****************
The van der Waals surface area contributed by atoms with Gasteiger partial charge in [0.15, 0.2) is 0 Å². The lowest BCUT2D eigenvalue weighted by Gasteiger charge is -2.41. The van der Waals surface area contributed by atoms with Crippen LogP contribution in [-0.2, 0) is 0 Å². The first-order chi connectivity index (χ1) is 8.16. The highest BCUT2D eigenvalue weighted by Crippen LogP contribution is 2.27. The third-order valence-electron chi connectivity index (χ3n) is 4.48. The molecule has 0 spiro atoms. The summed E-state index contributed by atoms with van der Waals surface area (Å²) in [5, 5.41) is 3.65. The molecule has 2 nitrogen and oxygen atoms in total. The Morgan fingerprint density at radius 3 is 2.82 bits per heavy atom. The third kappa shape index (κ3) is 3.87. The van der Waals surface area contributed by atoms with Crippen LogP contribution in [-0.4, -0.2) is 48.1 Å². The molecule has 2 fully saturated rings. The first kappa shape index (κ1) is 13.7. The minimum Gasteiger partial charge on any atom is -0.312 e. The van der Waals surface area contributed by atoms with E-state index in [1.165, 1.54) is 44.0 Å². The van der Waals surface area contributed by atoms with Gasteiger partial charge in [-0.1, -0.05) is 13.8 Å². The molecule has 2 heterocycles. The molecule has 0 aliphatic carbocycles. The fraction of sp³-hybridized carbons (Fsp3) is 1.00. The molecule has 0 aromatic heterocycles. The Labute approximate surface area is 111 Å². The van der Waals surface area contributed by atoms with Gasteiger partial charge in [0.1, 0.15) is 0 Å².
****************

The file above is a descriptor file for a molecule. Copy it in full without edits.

The van der Waals surface area contributed by atoms with Gasteiger partial charge in [0.15, 0.2) is 0 Å². The lowest BCUT2D eigenvalue weighted by Gasteiger charge is -2.41. The van der Waals surface area contributed by atoms with Crippen LogP contribution in [-0.2, 0) is 0 Å². The first-order chi connectivity index (χ1) is 8.16. The highest BCUT2D eigenvalue weighted by Crippen LogP contribution is 2.27. The third-order valence-electron chi connectivity index (χ3n) is 4.48. The molecule has 0 spiro atoms. The summed E-state index contributed by atoms with van der Waals surface area (Å²) in [5, 5.41) is 3.65. The molecule has 2 nitrogen and oxygen atoms in total. The Morgan fingerprint density at radius 3 is 2.82 bits per heavy atom. The third kappa shape index (κ3) is 3.87. The van der Waals surface area contributed by atoms with Crippen LogP contribution in [-0.4, -0.2) is 48.1 Å². The molecule has 2 fully saturated rings. The first kappa shape index (κ1) is 13.7. The minimum Gasteiger partial charge on any atom is -0.312 e. The van der Waals surface area contributed by atoms with E-state index in [1.165, 1.54) is 44.0 Å². The van der Waals surface area contributed by atoms with Gasteiger partial charge in [-0.1, -0.05) is 13.8 Å². The molecule has 2 heterocycles. The molecule has 0 aliphatic carbocycles. The fraction of sp³-hybridized carbons (Fsp3) is 1.00. The molecule has 0 aromatic heterocycles. The Labute approximate surface area is 111 Å². The van der Waals surface area contributed by atoms with Gasteiger partial charge in [0.1, 0.15) is 0 Å².